The Turks and Caicos islands are a small, British overseas territory and biodiversity hotspot. They are often overlooked and overshadowed by the Bahamas to the north west and the regional giants of Cuba and Hispaniola to the south. For lovers of tropical islands, diving, snorkelling and marine life in general, the Turks and Caicos and are an undiscovered Caribbean gem. They have some remarkable underwater topography, with coral reef systems in excellent condition. Many reefs are superb for snorkelers, starting at depths of perhaps 10m of less, but it's the sudden ocean drop offs that have attracted the attention of scuba divers.
On land, the islands boast a laid back, colourful Caribbean and British Colonial atmosphere, with many early colonial buildings still in existence. The islands are also famed for their beautiful white sand beaches, remote coves and lovely opportunities to get away from it all and relax in a magnificent natural environment.
Of the 40 islands which make up the Turks & Caicos only 8 are now inhabited. They are generally low lying and are divided into two geographical groups: the larger but generally sparsely populated Caicos Islands, which are geographically part of the Bahamas Chain; and the smaller Turks Islands to the east. Dividing the islands is a spectacular deep water passage, dropping almost vertically to more than 2000m, known as the Columbus Passage.
The Columbus passage, with its sudden drop from 12m to more than 2000m within half a kilometre of the shore of Grand Turk, boasts more than 20 superb dive sites. Along the Southern edge of Caicos Chain, the Caicos Bank drops from the shallow lagoon of the Caicos Bank at around 12m, suddenly to a depth of more than 1800m, showcasing spectacular coral walls along its South Western Edge. Ocean trenches bring up rich nutrients from the depths and the seas around the islands attract a spectacular range of marine life including green and loggerhead turtles, spotted eagle and manta rays and a wide range of shark including blacktip, Caribbean Reef, bull and tiger sharks. Hammerheads are also sometimes seen.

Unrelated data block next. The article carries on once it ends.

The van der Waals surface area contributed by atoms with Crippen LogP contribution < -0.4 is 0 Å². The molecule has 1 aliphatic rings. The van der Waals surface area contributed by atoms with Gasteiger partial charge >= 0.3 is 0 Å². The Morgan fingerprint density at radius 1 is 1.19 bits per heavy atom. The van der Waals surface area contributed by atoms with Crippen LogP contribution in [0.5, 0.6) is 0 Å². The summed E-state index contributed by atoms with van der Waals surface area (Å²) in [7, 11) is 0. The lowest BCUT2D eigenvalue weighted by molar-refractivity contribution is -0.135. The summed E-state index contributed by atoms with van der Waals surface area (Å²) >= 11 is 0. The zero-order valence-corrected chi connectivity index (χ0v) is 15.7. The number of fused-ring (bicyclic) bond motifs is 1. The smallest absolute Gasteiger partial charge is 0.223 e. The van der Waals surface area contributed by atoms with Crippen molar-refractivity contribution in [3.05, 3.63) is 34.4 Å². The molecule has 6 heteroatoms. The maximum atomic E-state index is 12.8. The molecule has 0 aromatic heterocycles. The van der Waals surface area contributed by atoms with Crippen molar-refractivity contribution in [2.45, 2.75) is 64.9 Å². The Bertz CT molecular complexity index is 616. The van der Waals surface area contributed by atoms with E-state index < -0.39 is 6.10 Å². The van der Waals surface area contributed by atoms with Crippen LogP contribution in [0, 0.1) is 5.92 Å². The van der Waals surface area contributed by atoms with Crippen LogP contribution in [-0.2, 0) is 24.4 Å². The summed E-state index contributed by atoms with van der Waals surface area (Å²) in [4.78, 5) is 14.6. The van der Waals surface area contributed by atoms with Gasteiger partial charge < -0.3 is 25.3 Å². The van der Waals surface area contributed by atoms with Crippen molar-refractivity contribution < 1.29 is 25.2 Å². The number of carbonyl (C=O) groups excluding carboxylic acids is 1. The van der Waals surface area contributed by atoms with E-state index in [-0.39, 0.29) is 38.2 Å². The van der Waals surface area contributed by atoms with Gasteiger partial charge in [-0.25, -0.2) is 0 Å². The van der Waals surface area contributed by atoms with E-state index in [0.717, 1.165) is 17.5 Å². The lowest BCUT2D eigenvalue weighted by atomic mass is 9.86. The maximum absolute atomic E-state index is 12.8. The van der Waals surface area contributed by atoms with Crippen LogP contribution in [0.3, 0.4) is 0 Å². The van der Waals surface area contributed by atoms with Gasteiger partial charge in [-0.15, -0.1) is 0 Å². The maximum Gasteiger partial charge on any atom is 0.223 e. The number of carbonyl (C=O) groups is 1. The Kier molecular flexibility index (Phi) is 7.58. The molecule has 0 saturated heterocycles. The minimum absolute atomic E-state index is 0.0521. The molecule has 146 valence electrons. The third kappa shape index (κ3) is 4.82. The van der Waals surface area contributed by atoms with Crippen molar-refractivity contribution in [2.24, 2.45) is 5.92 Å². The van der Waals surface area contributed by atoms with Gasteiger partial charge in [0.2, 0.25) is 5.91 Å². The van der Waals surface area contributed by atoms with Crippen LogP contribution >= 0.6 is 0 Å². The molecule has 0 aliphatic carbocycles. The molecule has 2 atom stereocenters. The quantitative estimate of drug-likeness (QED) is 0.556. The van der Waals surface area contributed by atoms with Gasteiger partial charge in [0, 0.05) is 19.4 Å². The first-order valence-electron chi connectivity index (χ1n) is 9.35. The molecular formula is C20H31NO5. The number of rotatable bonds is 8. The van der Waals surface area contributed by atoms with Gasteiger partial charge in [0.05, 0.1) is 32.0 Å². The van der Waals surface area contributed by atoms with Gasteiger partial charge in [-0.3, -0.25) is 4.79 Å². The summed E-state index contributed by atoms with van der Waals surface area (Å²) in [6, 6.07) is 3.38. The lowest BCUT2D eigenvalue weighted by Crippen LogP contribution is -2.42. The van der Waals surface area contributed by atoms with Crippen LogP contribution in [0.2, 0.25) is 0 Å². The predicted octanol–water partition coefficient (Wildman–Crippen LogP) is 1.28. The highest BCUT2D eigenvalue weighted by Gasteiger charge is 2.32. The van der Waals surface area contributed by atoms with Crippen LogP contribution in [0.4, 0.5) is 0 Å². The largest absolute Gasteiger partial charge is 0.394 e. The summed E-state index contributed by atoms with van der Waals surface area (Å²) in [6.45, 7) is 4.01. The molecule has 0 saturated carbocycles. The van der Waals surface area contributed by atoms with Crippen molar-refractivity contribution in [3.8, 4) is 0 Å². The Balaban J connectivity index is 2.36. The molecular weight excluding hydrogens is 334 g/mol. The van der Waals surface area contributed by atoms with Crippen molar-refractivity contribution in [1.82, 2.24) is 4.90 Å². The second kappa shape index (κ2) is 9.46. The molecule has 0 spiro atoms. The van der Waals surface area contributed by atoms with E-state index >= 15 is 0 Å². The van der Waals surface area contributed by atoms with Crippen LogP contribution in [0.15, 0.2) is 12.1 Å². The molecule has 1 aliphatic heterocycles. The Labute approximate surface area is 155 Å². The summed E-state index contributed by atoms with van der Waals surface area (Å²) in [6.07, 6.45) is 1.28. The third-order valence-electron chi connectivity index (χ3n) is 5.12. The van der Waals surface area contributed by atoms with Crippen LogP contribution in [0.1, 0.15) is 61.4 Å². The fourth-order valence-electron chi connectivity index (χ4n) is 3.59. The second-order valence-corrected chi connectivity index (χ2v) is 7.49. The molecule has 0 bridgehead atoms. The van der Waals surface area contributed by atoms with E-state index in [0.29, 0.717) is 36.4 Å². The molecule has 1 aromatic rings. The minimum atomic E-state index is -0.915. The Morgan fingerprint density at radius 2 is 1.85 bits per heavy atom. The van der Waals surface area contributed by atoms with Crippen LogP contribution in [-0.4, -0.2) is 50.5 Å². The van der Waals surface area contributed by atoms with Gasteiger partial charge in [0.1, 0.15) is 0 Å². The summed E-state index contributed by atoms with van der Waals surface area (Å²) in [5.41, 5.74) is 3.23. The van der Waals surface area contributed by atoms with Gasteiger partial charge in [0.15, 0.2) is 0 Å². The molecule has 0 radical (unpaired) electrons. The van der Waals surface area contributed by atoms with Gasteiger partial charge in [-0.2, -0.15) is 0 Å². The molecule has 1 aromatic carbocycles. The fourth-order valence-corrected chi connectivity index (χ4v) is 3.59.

Humpback Whales are also yearly visitors to the Turks and Caicos Islands, passing through the islands on there way to their breeding grounds of the Silver Banks between Jan-March each year. Playful Bottlenose dolphins are resident year round. Salt Cay, south of Grand Turk has been designated a UNESCO world heritage site, both for it's historic value and importance to migrating whales and for unique wrecks.
History & Wrecks
There is growing evidence that it was here that Columbus made his first landfall in the Americas, swept in by the strong currents of the passage, rather than the Bahamas to the North West, and indeed by the 16th Century all of islands original indigenous peoples, the Tainos had disappeared, largely due to diseases brought by the Europeans.
The deep trenches which rise suddenly with its barrier reefs, have created a rich marine environment which is also famously treacherous for Caribbean sailors. The Caicos Bank claimed great numbers of Spanish Galleons between the 16th and 18th Centuries and Salt Cay boasts the only unsalvaged 18th Century wreck in the world. This is the Endymon - which is a National Monument and a dive site, sunk in 1790 and still loaded with her original canon.
Most of the Turks & Caicos Islands are uninhabited, so nature has a chance to do well. North, Middle and East Caicos are conservation priorities boasting some beautiful mangrove and wetland habitats. Sites here have been designated as RAMSAR wetlands of international importance.
Middle Caicos boasts cave systems formally inhabited by the Taino Indians. The tallest of the Middle Caicos islands boast some lush forested areas and off shore cays, designated as nature reserves for many of the islands' 175 bird species. These include flamingos, ospreys, red tailed hawks, frigate birds, pelicans and belted kingfishers.